When it comes to BP you’d better check you’re not double or triple exposed …or worse

16th June 2010

British Oil giant BP has found itself in a grim place but what about its investors?

On one hand, it is grappling with the demands of investors seeking a dividend, on the other hand, the most powerful politician in the world, Barack Obama, is demanding that the dividend is not paid until the oil spill and its aftermath is dealt with.

This wouldn't just affect the dividend but the share price too.

Reports, like this in the Daily Mail, suggest BP is considering all manner of strategies from not paying the dividend, to paying only part of it, delaying it, ring fencing it or paying it in shares.

Rathbones chief investment officer Julian Chillingworth gives his view on the prospects for the stock on website Trustnet suggesting that it has been treated rather unfairly.

But what are the chances that you could be treble exposed or worse to BP?

It is possible that your pension may be partly invested in BP, that you may own a tracker or a UK income fund invested with BP and a with-profits fund that also has exposure.

Dividends from giant UK companies are such a handy source of returns for funds that pay out an income and for other fund managers who argue, correctly, that reinvesting dividends can have a huge impact on returns.

The stock will therefore turn up in all sorts of places.

This may apply in particular to passive funds, which generally track indices and often have a big FTSE 100 exposure, though different passive funds adopt different strategies and may have different screens.

Many pension funds have also adopted a passive strategy in recent years due to the financial crisis, increasingly the likelihood they hold the stock. Here is Reuters take on the risks.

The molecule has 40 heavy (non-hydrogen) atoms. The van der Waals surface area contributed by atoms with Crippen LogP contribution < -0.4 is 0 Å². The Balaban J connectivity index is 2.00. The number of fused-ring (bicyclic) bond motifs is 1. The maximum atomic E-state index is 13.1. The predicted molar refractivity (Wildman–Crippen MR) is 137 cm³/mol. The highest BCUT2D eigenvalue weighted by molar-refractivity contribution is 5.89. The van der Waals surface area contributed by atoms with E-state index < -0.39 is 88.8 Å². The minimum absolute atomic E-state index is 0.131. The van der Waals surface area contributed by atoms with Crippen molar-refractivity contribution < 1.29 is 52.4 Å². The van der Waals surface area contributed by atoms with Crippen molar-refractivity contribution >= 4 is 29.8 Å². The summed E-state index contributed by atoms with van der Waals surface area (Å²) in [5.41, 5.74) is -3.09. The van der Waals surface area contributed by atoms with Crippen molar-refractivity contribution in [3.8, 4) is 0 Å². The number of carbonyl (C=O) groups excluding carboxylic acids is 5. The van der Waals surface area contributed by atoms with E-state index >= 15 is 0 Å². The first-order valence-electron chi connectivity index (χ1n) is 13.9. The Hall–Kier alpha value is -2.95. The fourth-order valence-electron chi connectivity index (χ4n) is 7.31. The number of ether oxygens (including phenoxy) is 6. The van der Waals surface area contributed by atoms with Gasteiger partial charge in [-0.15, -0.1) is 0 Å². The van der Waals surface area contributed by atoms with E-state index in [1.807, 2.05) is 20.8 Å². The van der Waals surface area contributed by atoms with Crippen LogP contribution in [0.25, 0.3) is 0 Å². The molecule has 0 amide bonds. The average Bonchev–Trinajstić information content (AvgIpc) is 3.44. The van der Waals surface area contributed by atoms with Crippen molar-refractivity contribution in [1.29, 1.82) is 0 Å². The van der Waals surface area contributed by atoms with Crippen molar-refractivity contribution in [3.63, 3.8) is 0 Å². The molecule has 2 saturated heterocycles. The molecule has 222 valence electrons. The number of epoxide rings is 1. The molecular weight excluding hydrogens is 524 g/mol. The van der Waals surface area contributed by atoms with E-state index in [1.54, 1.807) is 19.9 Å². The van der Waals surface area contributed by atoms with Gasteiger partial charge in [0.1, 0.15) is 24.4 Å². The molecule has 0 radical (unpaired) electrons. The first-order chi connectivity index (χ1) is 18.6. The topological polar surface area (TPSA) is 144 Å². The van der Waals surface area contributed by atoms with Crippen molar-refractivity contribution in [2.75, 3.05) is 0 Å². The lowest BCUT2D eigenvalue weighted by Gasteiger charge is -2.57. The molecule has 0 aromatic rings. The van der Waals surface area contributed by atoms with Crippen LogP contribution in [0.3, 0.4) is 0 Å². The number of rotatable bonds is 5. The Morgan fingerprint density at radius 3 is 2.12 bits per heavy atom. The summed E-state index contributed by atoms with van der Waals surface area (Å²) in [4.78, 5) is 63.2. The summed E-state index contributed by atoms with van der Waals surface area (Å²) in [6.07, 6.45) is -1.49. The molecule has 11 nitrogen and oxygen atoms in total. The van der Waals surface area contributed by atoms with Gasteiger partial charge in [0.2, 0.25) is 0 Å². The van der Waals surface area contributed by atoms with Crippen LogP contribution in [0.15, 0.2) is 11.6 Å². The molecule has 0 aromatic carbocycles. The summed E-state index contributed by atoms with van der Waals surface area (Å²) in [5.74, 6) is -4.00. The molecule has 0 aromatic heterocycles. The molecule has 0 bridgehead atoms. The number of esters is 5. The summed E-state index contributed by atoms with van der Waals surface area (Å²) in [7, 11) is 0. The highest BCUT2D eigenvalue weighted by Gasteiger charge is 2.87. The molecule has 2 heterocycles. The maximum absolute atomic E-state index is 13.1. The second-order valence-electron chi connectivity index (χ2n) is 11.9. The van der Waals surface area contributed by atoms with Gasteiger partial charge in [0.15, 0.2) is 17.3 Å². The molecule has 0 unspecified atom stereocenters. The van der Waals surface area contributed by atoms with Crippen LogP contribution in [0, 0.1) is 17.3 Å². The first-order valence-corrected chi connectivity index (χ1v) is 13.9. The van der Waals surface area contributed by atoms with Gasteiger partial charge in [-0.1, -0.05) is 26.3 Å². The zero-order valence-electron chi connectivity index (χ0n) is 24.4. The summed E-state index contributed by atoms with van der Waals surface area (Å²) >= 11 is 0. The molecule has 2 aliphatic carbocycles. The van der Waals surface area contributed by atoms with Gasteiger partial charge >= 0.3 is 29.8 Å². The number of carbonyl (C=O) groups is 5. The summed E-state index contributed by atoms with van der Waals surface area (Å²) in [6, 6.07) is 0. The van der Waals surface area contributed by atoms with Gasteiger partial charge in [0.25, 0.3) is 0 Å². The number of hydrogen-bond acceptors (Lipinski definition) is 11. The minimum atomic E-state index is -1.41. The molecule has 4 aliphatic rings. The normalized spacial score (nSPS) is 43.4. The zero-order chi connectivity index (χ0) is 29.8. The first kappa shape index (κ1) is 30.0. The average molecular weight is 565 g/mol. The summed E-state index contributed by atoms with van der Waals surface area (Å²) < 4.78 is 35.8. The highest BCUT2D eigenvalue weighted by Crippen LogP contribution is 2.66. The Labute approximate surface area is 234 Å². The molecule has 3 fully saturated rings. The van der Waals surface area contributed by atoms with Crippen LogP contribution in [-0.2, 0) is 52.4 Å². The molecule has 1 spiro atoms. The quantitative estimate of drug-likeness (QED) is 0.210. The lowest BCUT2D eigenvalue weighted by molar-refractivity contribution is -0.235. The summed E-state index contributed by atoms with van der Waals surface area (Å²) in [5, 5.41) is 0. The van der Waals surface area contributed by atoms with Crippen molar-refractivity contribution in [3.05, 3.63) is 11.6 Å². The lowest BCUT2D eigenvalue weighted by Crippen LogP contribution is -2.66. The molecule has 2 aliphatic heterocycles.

It doesn't mean that active managers, many in the income sector, are immune either. In general, the failure of banks to pay significant dividends has shrunk the universe of stocks that pay out in this way in the UK.

This has led to some warnings, admittedly from global income fund managers, that the universe in the UK has become dangerously concentrated.

But while ‘they would say that wouldn't they' applies here, it doesn't mean they aren't correct in their assessment.

Here is a report from a site for independent financial advisers' website FTadviser.com in which the global managers warn just that.

But what are the chances that you could be treble exposed or worse to BP?

You can seek the information from the managers of the funds you own.

If it's a FTSE tracker or a FTSE ETF you are going to have approximately the percentage BP makes up of the index.

If you have an UK income fund, you can check to see if the stocks are listed in the fund fact sheet though you should note that these can get out of date pretty quickly.

Depending on your pension arrangements, your company pension adviser may be able to tell you if you are overexposed.

If say you have chosen a UK tracker fund or a UK stakeholder fund there is definitely a risk of exposure.

But not all managers provide stock specific information and certainly not all with-profits funds, if you have an endowment policy or two.

If you are worried, the best source of information is probably an independent financial adviser.

If you have used an IFA to place all or at least most of your assets together on an investment platform, the various platform ‘tools' should allow an adviser to assess the risks to your portfolio of over-exposure, though even a good IFA may have trouble extracting all the information from a life insurer that no longer sells products but is simply managing its funds down, known as a closed life office.

By and large, however if you have sought the advice of an adviser already, you should not be over-exposed in the first place.

If you are a self directed investor, then there are tools available, but most are not up to full speed, listing things such as the top ten holdings, but no more.

The ultimate tools that can look through every opaque investment have been promised to the market, but do not seem to have arrived yet and they may well charge significantly or require you to use their other services for the privilege.

This one from Financial Express Analytics should allow you to identify at least the top ten holdings in across your portfolio, admittedly for a fee. 

Ultimately however, if you do have a significantly portfolio, the best thing to do is make sure you have a widely diversified portfolio.

 

Leave a Reply

Your email address will not be published. Required fields are marked *